And whenever we abuse that reason, and act beneath the character and dignity of a rational creature, we lose the divine image in that respect; we have nothing to denominate us men but outward shape; or, in other words, we become brutes in the shapes of men.(1)
How should we live? Roman Krznaric, in The Wonderbox: Curious Histories of How to Live, tackles a question as old as civilization itself from a position more fundamental than philosophy, religion or psychology offer on their own. This position is historical.
David Nirenberg’s Anti-Judaism: The Western Tradition is an impressive scholarly accomplishment that matches a dauntingly large subject matter with a vast vault of personal knowledge. At 474 pages and 13 chapters covering more than 3000 years, it is thorough without being exhaustive.
The history of emotions, a rocket taking off according to Jan Plamper, seems to be screaming ‘know thyself!’ at psychology in all its various forms, but most specifically at neuroscience. The development of a hard science of emotions has involved, with every step ‘forward’, the forgetting of the previous step.
In the latest of our occasional Reviews in History podcast series, Dr Jordan Landes talks to Professor Jan Plamper about his new work on the history of emotions, a subject which he has memorably described as a 'rocket taking off'.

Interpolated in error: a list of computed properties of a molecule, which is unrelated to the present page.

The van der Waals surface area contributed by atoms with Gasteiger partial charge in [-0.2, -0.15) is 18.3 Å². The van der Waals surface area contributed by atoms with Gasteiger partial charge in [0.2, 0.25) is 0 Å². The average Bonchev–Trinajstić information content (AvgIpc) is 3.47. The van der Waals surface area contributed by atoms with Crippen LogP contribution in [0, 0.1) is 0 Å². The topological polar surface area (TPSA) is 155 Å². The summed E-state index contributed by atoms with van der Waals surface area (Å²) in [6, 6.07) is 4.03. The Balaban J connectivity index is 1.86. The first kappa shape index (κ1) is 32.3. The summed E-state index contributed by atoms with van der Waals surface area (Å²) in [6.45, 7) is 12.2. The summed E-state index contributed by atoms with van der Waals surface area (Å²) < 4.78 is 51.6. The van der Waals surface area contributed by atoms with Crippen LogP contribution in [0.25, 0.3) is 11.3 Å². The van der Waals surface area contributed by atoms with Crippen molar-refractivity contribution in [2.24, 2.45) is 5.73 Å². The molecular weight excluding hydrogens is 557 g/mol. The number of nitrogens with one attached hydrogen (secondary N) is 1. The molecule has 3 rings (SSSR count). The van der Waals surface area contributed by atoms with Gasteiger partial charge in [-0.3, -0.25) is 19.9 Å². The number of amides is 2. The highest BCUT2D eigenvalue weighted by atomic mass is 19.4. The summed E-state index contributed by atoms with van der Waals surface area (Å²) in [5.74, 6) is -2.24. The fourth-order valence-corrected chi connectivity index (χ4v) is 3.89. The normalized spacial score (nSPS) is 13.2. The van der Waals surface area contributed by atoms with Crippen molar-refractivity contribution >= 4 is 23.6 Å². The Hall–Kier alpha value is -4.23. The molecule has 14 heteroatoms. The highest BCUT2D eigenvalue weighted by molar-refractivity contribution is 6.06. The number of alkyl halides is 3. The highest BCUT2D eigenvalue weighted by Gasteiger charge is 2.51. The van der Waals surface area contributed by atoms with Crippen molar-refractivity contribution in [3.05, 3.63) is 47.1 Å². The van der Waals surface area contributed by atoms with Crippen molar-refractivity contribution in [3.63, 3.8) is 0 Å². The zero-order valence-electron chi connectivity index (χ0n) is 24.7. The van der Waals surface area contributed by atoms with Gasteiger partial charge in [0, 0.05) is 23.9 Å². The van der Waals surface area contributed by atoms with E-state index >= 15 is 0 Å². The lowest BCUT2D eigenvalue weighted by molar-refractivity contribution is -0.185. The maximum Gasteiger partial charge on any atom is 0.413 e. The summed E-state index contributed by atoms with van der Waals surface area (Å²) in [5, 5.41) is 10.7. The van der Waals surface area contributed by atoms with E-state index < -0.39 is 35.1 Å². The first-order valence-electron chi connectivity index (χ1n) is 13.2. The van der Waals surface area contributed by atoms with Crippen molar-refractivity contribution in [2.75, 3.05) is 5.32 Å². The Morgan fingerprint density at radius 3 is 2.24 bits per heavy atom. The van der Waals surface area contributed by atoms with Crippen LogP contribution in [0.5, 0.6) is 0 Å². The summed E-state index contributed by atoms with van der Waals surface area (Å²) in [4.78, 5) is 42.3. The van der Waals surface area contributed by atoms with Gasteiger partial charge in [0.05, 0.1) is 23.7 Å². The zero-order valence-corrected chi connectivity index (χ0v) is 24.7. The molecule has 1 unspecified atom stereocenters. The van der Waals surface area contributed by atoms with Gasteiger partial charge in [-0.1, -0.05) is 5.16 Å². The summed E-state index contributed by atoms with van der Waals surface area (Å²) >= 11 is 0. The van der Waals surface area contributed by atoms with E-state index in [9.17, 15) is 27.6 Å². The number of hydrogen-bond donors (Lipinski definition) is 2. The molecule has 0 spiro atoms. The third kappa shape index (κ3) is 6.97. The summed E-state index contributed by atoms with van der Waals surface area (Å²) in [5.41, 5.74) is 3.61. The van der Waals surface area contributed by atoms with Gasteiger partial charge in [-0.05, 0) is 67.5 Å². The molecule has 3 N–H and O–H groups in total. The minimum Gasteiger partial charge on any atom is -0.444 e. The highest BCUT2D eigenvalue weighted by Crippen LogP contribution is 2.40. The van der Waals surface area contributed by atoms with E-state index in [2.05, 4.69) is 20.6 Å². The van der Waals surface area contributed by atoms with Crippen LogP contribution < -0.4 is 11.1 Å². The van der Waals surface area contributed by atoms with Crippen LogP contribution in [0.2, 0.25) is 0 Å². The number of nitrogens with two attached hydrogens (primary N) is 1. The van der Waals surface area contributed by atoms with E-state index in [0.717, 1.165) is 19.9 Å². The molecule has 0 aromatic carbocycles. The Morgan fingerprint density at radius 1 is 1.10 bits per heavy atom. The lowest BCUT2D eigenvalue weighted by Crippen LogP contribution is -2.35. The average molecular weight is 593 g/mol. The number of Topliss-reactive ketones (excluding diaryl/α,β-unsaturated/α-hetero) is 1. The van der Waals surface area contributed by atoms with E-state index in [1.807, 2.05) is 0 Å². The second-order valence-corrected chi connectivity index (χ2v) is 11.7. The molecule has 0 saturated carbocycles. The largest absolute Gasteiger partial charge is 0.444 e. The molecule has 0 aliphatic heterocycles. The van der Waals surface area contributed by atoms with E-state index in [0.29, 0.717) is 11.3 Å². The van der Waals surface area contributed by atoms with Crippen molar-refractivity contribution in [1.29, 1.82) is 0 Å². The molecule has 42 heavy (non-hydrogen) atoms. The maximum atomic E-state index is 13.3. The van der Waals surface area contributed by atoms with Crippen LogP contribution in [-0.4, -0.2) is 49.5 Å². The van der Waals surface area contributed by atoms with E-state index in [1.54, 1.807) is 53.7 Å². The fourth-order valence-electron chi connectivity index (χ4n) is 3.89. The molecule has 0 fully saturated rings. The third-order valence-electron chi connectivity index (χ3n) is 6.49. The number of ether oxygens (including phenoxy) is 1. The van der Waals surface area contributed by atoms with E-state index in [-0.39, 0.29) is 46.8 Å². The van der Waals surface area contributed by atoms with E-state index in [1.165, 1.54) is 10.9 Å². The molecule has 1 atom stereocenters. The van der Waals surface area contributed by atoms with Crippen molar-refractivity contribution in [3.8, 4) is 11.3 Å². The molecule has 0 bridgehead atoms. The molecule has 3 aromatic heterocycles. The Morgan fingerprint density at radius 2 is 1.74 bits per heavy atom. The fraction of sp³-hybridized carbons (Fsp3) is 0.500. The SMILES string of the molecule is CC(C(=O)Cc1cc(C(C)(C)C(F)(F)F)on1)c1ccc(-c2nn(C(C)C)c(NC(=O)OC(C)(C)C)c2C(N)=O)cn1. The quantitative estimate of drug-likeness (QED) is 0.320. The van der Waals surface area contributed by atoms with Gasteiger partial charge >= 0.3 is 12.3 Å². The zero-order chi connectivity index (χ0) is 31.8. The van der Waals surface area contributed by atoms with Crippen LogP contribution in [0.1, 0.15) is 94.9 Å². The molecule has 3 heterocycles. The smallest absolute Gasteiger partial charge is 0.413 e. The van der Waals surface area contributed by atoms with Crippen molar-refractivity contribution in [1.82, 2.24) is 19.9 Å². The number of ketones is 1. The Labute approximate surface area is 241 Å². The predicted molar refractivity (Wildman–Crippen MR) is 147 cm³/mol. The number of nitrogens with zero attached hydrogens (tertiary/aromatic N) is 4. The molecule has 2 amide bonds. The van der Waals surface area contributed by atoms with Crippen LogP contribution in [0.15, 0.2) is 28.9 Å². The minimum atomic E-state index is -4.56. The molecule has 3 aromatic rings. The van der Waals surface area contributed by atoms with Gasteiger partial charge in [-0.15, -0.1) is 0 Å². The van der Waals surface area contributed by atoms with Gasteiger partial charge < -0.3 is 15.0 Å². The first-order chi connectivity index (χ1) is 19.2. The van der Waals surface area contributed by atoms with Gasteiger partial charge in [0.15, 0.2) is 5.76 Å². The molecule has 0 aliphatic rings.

Jan Plamper is Professor of History at Goldsmiths, University of London.
In the latest of our occasional Reviews in History podcast series, Daniel Snowman talks to Peter Burke about his background, career, influences and forthcoming book.
Peter Burke is Professor Emeritus of Cultural History at the University of Cambridge.
Daniel Snowman is a writer, lecturer and broadcaster on social and cultural history.
In what was presumably a formative period for Stefan Collini (born in 1947) in the late 1960s, Perry Anderson published a powerful diatribe against English letters for its imperviousness to the great sweep of 20th-century social thought from Marx through Weber, Durkheim and Pareto onwards.(1) Historians were indentured to facts and sources and an impossible ideal of ac
Survivor Café: The Legacy of Trauma and the Labyrinth of Memory is novelist Elizabeth Rosner’s first foray into non-fiction.
Bought by the Harry Ransom Center for a reported $2,000,000, the around 270,000 papers of Gabriel García Márquez’s personal archive – collected in 79 document boxes, 15 oversize boxes, 3 oversize folders and 67 computer disks – provides a literally inexhaustible archive on his life and work.